Police in Lake Worth, Fl., have recorded all calls coming into and going out of the dispatch center in a practice now being challenged in court, reports the South Florida Sun-Sentinel. A lawsuit by former officers and a current police employee turns a spotlight on the issue raised by the Bush administration’s use of secret electronic surveillance to hunt for suspected terrorists: Can law enforcement eavesdrop on the conversations of U.S. residents without a court order, and without the knowledge or consent of those being monitored? “This case is about invasion of privacy and a violation of the law,” said attorney John C. Davis, who represents former Lake Worth officers, Ralph Brillinger and Richard Sluman, and Lori Nedzweckas, a police dispatcher now married to Brillinger.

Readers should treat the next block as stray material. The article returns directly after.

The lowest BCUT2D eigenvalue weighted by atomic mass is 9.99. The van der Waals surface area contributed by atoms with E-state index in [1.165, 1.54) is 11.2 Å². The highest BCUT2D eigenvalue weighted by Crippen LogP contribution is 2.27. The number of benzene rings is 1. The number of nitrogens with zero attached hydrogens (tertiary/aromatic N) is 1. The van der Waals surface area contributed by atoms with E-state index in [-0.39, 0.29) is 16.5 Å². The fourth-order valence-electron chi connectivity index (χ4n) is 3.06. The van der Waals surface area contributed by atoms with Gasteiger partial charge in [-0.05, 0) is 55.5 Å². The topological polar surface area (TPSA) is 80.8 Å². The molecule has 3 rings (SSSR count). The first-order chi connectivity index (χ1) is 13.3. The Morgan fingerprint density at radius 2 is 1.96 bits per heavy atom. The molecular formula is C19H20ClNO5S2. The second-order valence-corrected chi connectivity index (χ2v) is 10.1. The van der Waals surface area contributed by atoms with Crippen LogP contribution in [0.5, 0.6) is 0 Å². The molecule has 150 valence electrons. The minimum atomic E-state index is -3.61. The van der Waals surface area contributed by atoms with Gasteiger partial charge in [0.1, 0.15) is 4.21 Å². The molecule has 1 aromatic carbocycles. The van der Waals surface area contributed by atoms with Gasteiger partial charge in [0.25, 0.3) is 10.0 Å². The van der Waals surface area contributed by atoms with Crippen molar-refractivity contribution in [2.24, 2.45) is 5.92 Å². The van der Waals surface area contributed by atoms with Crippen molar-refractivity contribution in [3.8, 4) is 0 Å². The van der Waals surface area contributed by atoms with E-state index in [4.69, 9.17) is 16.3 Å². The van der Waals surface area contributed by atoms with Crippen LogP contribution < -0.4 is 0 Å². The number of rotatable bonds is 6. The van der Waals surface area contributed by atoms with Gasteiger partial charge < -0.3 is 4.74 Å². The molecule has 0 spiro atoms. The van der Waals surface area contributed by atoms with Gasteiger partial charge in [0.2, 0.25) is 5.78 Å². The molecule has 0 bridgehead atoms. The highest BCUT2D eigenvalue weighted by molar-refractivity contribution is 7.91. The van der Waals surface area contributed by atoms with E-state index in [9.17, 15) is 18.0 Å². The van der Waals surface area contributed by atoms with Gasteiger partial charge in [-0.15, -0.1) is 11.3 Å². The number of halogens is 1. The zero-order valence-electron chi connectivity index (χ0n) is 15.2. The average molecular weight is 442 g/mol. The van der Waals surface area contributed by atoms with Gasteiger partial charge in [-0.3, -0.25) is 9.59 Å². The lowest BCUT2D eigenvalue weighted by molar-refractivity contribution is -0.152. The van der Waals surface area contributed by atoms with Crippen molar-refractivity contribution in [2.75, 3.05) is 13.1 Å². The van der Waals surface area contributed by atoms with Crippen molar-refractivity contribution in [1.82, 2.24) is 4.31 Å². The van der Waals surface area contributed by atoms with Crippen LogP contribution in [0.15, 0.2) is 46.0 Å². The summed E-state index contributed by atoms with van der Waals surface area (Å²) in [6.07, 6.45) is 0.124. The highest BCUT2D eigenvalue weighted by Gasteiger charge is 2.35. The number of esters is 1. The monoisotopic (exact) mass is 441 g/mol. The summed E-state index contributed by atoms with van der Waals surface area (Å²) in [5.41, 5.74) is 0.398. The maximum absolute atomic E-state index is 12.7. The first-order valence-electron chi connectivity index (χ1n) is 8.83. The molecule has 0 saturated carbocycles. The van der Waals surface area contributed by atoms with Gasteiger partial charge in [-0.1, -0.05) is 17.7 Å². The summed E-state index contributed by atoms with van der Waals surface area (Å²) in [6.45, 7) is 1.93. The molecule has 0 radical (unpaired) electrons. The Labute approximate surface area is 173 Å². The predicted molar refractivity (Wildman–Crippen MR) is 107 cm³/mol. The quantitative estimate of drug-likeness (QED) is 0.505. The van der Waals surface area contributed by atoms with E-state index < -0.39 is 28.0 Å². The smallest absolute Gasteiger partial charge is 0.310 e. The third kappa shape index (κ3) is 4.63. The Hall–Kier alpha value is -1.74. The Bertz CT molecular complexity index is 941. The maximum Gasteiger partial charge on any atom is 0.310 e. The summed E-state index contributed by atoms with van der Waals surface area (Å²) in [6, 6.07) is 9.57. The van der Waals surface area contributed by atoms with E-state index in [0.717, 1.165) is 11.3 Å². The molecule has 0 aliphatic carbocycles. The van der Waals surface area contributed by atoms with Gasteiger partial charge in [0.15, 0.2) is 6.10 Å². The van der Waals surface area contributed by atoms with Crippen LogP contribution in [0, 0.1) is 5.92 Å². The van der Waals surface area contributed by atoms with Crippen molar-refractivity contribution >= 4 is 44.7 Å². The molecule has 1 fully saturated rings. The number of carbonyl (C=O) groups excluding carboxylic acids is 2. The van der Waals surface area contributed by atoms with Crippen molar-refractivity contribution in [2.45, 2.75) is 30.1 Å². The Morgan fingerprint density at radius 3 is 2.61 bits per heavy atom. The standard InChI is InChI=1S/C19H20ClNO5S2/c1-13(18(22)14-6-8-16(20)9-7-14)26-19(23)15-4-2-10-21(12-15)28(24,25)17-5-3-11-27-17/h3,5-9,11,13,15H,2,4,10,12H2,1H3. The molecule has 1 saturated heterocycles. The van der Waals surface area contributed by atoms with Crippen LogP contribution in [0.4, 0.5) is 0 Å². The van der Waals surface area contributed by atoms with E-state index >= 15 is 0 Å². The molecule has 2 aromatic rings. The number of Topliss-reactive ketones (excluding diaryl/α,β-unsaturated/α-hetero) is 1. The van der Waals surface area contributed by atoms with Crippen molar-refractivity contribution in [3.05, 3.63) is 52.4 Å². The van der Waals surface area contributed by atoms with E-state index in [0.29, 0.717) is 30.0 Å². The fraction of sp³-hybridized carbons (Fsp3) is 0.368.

Davis said callers to the police emergency line were advised their calls were recorded, but no notification was given on other lines, meaning that thousands of residents’ conversations were taped illegally. About 150 calls were made to and from the police communications center during an eight-hour shift. “We are not claiming that they cannot record emergency calls. But these were not emergency calls,” said Davis. “They were willy-nilly recording [all] calls, and the law is clear that they cannot do that.” The case stems in part from a personnel squabble that has roiled the Police Department and led to three years of litigation.